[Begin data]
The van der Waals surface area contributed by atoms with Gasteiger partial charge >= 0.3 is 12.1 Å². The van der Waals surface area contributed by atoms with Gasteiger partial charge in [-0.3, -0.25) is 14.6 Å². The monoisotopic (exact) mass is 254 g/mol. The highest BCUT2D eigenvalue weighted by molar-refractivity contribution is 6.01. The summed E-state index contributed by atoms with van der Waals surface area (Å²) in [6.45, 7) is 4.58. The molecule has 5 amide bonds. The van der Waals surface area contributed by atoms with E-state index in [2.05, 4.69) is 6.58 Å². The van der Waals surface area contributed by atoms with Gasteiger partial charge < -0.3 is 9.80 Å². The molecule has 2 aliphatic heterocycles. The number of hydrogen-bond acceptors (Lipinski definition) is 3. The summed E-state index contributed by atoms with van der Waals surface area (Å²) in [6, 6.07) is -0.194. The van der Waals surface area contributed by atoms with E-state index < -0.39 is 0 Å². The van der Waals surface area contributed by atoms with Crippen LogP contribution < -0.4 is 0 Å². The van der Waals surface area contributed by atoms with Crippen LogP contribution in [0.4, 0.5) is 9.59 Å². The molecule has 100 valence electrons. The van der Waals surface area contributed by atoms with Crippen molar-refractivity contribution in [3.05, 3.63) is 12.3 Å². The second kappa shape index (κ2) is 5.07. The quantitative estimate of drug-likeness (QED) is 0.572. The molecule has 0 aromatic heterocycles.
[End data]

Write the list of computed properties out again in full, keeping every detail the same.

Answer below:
The van der Waals surface area contributed by atoms with Gasteiger partial charge >= 0.3 is 12.1 Å². The van der Waals surface area contributed by atoms with Gasteiger partial charge in [-0.3, -0.25) is 14.6 Å². The monoisotopic (exact) mass is 254 g/mol. The highest BCUT2D eigenvalue weighted by molar-refractivity contribution is 6.01. The summed E-state index contributed by atoms with van der Waals surface area (Å²) in [6.45, 7) is 4.58. The molecule has 5 amide bonds. The van der Waals surface area contributed by atoms with E-state index in [2.05, 4.69) is 6.58 Å². The van der Waals surface area contributed by atoms with Gasteiger partial charge < -0.3 is 9.80 Å². The molecule has 2 aliphatic heterocycles. The number of hydrogen-bond acceptors (Lipinski definition) is 3. The summed E-state index contributed by atoms with van der Waals surface area (Å²) in [6, 6.07) is -0.194. The van der Waals surface area contributed by atoms with E-state index < -0.39 is 0 Å². The van der Waals surface area contributed by atoms with Crippen LogP contribution < -0.4 is 0 Å². The van der Waals surface area contributed by atoms with Crippen LogP contribution in [0.4, 0.5) is 9.59 Å². The molecule has 100 valence electrons. The van der Waals surface area contributed by atoms with Crippen molar-refractivity contribution in [3.05, 3.63) is 12.3 Å². The second kappa shape index (κ2) is 5.07. The quantitative estimate of drug-likeness (QED) is 0.572. The molecule has 0 aromatic heterocycles.